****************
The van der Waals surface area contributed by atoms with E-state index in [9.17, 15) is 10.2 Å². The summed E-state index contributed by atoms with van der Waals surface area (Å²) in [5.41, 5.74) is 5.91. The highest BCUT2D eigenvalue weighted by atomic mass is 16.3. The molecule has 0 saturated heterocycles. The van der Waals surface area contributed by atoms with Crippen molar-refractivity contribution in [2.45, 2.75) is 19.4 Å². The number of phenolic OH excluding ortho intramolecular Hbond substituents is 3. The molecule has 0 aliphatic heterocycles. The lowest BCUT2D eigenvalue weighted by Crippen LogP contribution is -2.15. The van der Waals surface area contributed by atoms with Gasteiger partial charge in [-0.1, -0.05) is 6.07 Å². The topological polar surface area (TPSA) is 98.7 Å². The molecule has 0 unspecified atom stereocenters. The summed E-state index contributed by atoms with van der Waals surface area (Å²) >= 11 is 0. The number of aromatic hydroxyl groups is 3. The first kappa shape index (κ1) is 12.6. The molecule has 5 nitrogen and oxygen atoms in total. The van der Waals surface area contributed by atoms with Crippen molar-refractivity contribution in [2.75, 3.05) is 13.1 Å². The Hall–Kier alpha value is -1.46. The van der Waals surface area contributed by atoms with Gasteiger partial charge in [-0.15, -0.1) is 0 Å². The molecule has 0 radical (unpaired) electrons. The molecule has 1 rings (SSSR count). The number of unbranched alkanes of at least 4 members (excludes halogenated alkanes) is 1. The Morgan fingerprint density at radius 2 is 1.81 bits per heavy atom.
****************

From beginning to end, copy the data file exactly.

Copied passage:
The van der Waals surface area contributed by atoms with E-state index in [9.17, 15) is 10.2 Å². The summed E-state index contributed by atoms with van der Waals surface area (Å²) in [5.41, 5.74) is 5.91. The highest BCUT2D eigenvalue weighted by atomic mass is 16.3. The molecule has 0 saturated heterocycles. The van der Waals surface area contributed by atoms with Crippen molar-refractivity contribution in [2.45, 2.75) is 19.4 Å². The number of phenolic OH excluding ortho intramolecular Hbond substituents is 3. The molecule has 0 aliphatic heterocycles. The lowest BCUT2D eigenvalue weighted by Crippen LogP contribution is -2.15. The van der Waals surface area contributed by atoms with Gasteiger partial charge in [-0.1, -0.05) is 6.07 Å². The topological polar surface area (TPSA) is 98.7 Å². The molecule has 0 unspecified atom stereocenters. The summed E-state index contributed by atoms with van der Waals surface area (Å²) >= 11 is 0. The number of aromatic hydroxyl groups is 3. The first kappa shape index (κ1) is 12.6. The molecule has 5 nitrogen and oxygen atoms in total. The van der Waals surface area contributed by atoms with Crippen molar-refractivity contribution in [2.75, 3.05) is 13.1 Å². The Hall–Kier alpha value is -1.46. The van der Waals surface area contributed by atoms with Gasteiger partial charge in [-0.15, -0.1) is 0 Å². The molecule has 0 radical (unpaired) electrons. The molecule has 1 rings (SSSR count). The number of unbranched alkanes of at least 4 members (excludes halogenated alkanes) is 1. The Morgan fingerprint density at radius 2 is 1.81 bits per heavy atom.